Birds


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If raptors or birds of prey (eagles, hawks, owls, ospreys, or vultures) are causing your problems, return to the search menu and click on the eagle. These birds are treated separately since some of them are Threatened and Endangered species.

If blue herons or woodpeckers are the problem, return to the search menu and click on the heron or woodpecker.

We've added a new section for monk or quaker parakeets so return to the search menu and click on the parakeet. These birds have become a serious problem for utilities from Colorado to New York.

Now we can try to deal with the #1 cause of outages on transmission systems and in substations... birds.

Like squirrels, birds have certain instinctive behavior which can wreck havoc with utilities. Most birds will assemble in large groups or flocks for feeding and traveling as well as sleeping. Even birds that do not normally travel or sleep together will form temporary flocks for feeding. Imagine what can happen when several hundred to several thousand birds decide to take a break from stripping a field and perch on nearby utility lines. These types of outages can be very hard to identify since the birds are usually long gone by the time the line crew arrives.

Birds, having learned that there is safety in numbers, will share a permanent site or roost for sleeping. However, birds carry the idea of "safety in numbers" to ridiculous lengths. It is not at all unusual for these roosts to house millions of birds at one time. Suppose that one or more of your substations has been selected as home, sweet home. Not only do you now have a contaminated site (not even the most ardent bird fancier can deny that birds are messy and many birds in one place are very, very, messy...), but a major substation outage is just a wingtip away. Even if birds are not roosting in your substation, they may be using the structure as a staging area. Just before dark, birds will begin to gather in one location (your substation) until the flock is formed. The flock will then fly away to their roost, leaving behind a mess and possibly an outage.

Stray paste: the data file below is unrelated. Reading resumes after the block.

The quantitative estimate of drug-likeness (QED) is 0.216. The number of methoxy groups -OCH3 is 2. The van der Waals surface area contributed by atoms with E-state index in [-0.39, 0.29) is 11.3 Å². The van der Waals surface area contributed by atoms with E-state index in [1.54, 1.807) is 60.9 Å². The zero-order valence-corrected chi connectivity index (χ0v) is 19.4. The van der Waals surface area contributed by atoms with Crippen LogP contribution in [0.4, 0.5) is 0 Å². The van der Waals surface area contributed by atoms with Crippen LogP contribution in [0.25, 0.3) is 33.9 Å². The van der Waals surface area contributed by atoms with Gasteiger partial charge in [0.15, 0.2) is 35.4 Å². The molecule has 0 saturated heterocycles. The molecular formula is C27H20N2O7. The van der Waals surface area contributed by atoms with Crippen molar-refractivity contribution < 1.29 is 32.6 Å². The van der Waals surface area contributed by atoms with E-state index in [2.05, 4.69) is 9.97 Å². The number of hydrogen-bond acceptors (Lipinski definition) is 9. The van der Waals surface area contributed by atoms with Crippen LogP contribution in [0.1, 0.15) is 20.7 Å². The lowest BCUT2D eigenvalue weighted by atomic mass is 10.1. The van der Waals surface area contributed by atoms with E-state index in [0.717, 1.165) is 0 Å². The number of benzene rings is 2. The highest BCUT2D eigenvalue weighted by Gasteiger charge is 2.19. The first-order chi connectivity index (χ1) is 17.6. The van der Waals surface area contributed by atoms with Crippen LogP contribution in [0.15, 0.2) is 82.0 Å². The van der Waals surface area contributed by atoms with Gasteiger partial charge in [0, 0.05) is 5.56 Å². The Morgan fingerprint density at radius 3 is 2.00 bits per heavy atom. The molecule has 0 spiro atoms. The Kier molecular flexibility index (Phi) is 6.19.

We will put the bad news right up front, removing roosting birds from a substation is a difficult, frustrating, and time-consuming problem. But... sometimes it can be done.

Roosting and staging are not the only problems substations face, there are also nesting birds. In addition to the usual problems of contamination and outages caused by crowding, nesting birds attract predators (raccoons, cats, snakes) who often cause outages when climbing through the station looking for nests. A warning...regular inspections of substations and prompt removal of bird nests is not always the answer. Once some types of birds select a nesting site, they will attempt to re-build their nests as often as the nests are removed.

RECOMMENDATIONS:
If you would like some help in designing and implementing a comprehensive program for getting your animal-caused outages under control, drop us a line. Don't forget to check the Bulletin Board. If you don't see anything there to help, leave a questionand we'll post it. Be sure to check the Product Catalog to see what commercial products are available.


Back to...
Outage Menu
Animal Menu
Substations
Overhead Devices
Conductors